Considering the growing number of papers submitted each day and the number of subimages they frequently contain, manually reviewing scientific papers for image mistakes is all but impossible. For instance, a manuscript with 350 subimages would require approximately 100,000 separate comparisons if all subimages are to be checked against one another. A person making 42 comparisons every minute, full-time, would still take a whole week to check the images in just one manuscript.
But it’s not just the increasing time investment that puts pressure on publishers. The rapid proliferation of new AI tools, especially those capable of creating or modifying images, has raised significant concerns for publishers and integrity teams about the feasibility of detecting fake content within manuscripts. As AI continues to develop, it will become increasingly difficult to detect these fake images with the naked eye. Even comparing these images against a database of millions of previously published pictures might prove futile, as the AI created images could appear authentic and unique, despite the lack of legitimate data. Integrity experts can no longer rely purely on manual checks and must consider how to develop countermeasures to AI misuse. Identifying these sophisticated fakes requires aid in the form of developments in computer vision technologies and adversarial AI systems.
AI can automate this process to detect instances of misuse or unintentional duplications before publication. Image integrity proofing software Proofig AI, for example, uses computer vision and AI to scan a manuscript and compare images in minutes, flagging any potential issues. Forensic editors can then investigate further, using the tool to find instances of cut and paste, deletions, or other forms of manipulation.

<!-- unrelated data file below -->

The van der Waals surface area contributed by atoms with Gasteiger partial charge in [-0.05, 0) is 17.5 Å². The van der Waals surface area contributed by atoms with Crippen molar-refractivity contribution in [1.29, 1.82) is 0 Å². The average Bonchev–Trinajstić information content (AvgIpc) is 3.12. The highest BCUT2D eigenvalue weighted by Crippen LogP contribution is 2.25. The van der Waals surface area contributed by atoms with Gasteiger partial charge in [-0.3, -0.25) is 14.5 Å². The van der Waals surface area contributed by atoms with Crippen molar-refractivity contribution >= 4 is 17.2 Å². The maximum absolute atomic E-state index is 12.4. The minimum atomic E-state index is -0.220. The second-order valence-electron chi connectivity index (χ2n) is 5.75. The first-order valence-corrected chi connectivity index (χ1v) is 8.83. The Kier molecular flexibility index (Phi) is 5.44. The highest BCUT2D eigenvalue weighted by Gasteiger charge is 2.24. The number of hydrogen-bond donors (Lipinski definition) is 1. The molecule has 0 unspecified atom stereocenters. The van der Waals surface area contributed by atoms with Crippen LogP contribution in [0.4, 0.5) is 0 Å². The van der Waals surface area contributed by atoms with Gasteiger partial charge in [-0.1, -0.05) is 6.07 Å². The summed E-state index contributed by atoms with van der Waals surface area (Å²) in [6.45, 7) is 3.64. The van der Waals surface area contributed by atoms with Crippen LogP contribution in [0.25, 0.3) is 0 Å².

For example, in Figure 1 at the top of this post, the frame highlighted in red (tumor – 2µm) is an overlap duplicate of the image highlighted in green (normal – control). It has been incorrectly labelled as coming from the tumour group and the magnification is also incorrect. Once the software points this out, someone can then investigate and review the issues.
The requirement for forensic editors (the ‘human in the loop’) is a crucial part of this process. One of the most common criticisms of AI and algorithms in general is that they are used to automate decision-making, with unforeseen and sometimes catastrophic consequences. Image checking software is not yet 100 per cent accurate, nor is it designed to be the judge of whether image integrity issues are accidental or deliberate but rather to highlight to the user the images that should be reviewed. It is then the responsibility of the forensic editor to examine and investigate the issues.
AI has many capabilities and will continue to improve, but we also cannot rely on the technology to act ethically of its own accord. As the research community increases its understanding of AI and its applications, integrity experts should collaborate to establish clear guidelines and standards for its use in content generation.
In spite of all these efforts, however, paper mills will persist. Publishers need to consider adopting the most suitable technological solutions available at the time for reviewing manuscripts prior to publication. This, of course, should be complemented by a broader endeavour to develop additional methods to prevent the flourishing of paper mills.
Author Bio: Dr Dror Kolodkin-Gal is a life sciences researcher who specialises in new ex-vivo explant models to help understand disease progression and treatments.